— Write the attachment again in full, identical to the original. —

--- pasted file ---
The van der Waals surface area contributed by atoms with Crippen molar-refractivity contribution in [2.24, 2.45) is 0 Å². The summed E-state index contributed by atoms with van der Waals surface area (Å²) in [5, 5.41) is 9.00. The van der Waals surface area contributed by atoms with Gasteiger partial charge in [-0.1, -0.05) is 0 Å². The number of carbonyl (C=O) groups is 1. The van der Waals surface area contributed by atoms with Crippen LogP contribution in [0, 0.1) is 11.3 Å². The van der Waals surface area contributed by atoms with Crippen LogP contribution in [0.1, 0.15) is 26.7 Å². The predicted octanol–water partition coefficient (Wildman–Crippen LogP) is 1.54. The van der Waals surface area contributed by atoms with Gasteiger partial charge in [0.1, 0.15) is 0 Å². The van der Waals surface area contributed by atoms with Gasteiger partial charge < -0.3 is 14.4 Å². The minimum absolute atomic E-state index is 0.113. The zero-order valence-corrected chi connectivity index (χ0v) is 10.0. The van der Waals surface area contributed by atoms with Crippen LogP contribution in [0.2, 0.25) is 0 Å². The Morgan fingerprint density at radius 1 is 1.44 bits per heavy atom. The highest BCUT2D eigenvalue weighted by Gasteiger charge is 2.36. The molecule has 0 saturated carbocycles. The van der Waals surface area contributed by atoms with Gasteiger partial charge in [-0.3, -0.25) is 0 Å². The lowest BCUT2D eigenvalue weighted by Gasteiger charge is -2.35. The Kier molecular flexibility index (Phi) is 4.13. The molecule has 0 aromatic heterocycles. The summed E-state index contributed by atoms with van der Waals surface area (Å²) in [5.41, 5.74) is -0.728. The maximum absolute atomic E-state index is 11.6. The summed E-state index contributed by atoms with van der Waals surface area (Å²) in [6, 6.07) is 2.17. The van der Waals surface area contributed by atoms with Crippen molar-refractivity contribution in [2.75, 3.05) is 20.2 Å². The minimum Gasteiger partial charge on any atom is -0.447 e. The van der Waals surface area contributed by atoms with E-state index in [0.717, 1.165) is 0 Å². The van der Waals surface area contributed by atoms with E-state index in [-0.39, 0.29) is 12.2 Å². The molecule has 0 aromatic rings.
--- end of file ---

The van der Waals surface area contributed by atoms with Crippen molar-refractivity contribution in [2.24, 2.45) is 0 Å². The summed E-state index contributed by atoms with van der Waals surface area (Å²) in [5, 5.41) is 9.00. The van der Waals surface area contributed by atoms with Gasteiger partial charge in [-0.1, -0.05) is 0 Å². The number of carbonyl (C=O) groups is 1. The van der Waals surface area contributed by atoms with Crippen LogP contribution in [0, 0.1) is 11.3 Å². The van der Waals surface area contributed by atoms with Crippen LogP contribution in [0.1, 0.15) is 26.7 Å². The predicted octanol–water partition coefficient (Wildman–Crippen LogP) is 1.54. The van der Waals surface area contributed by atoms with Gasteiger partial charge in [0.1, 0.15) is 0 Å². The van der Waals surface area contributed by atoms with Gasteiger partial charge < -0.3 is 14.4 Å². The minimum absolute atomic E-state index is 0.113. The zero-order valence-corrected chi connectivity index (χ0v) is 10.0. The van der Waals surface area contributed by atoms with Crippen LogP contribution in [0.2, 0.25) is 0 Å². The Morgan fingerprint density at radius 1 is 1.44 bits per heavy atom. The highest BCUT2D eigenvalue weighted by Gasteiger charge is 2.36. The molecule has 0 saturated carbocycles. The van der Waals surface area contributed by atoms with Gasteiger partial charge in [-0.3, -0.25) is 0 Å². The lowest BCUT2D eigenvalue weighted by Gasteiger charge is -2.35. The Kier molecular flexibility index (Phi) is 4.13. The molecule has 0 aromatic heterocycles. The summed E-state index contributed by atoms with van der Waals surface area (Å²) in [5.41, 5.74) is -0.728. The maximum absolute atomic E-state index is 11.6. The summed E-state index contributed by atoms with van der Waals surface area (Å²) in [6, 6.07) is 2.17. The van der Waals surface area contributed by atoms with Crippen molar-refractivity contribution in [2.75, 3.05) is 20.2 Å². The minimum Gasteiger partial charge on any atom is -0.447 e. The van der Waals surface area contributed by atoms with E-state index in [0.717, 1.165) is 0 Å². The van der Waals surface area contributed by atoms with E-state index in [-0.39, 0.29) is 12.2 Å². The molecule has 0 aromatic rings.